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Justice Ruth Bader Ginsburg dead at 87

(CNN)Supreme Court Justice Ruth Bader Ginsburg died on Friday due to complications of metastatic pancreas cancer, the court announced. She was 87.Ginsburg was appointed in 1993 by President Bill Clinton and in recent years served as the most senior member of the court’s liberal wing, consistently delivering progressive votes on the most divisive social issues…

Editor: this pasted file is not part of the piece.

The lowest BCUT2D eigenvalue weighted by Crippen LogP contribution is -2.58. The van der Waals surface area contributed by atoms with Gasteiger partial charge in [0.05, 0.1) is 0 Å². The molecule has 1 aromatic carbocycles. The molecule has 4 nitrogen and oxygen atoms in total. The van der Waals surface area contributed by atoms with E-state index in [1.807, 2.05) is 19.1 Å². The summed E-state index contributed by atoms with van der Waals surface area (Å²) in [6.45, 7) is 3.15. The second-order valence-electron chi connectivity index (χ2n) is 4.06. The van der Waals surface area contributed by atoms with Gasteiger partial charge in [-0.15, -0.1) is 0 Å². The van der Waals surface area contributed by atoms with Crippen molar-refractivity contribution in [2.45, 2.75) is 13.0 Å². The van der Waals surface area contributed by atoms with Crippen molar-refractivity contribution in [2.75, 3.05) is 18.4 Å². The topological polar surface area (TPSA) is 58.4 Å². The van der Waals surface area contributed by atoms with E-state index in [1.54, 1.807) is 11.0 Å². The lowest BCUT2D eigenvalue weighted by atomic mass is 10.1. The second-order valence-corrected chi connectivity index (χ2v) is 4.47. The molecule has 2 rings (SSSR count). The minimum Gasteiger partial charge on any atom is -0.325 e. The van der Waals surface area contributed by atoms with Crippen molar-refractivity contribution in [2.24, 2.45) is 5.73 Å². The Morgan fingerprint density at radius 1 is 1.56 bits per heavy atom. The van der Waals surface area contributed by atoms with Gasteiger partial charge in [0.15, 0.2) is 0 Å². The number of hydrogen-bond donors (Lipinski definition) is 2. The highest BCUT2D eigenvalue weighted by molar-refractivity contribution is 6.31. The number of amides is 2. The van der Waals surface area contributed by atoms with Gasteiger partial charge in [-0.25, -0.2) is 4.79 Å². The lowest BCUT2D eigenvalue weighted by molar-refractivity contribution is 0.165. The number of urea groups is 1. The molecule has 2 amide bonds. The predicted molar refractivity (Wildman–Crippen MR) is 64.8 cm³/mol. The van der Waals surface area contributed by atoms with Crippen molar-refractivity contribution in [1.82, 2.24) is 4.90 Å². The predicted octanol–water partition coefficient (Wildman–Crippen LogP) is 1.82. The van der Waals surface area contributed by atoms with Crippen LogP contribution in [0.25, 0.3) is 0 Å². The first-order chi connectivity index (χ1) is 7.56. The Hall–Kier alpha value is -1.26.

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Justice Ruth Bader Ginsburg dead at 87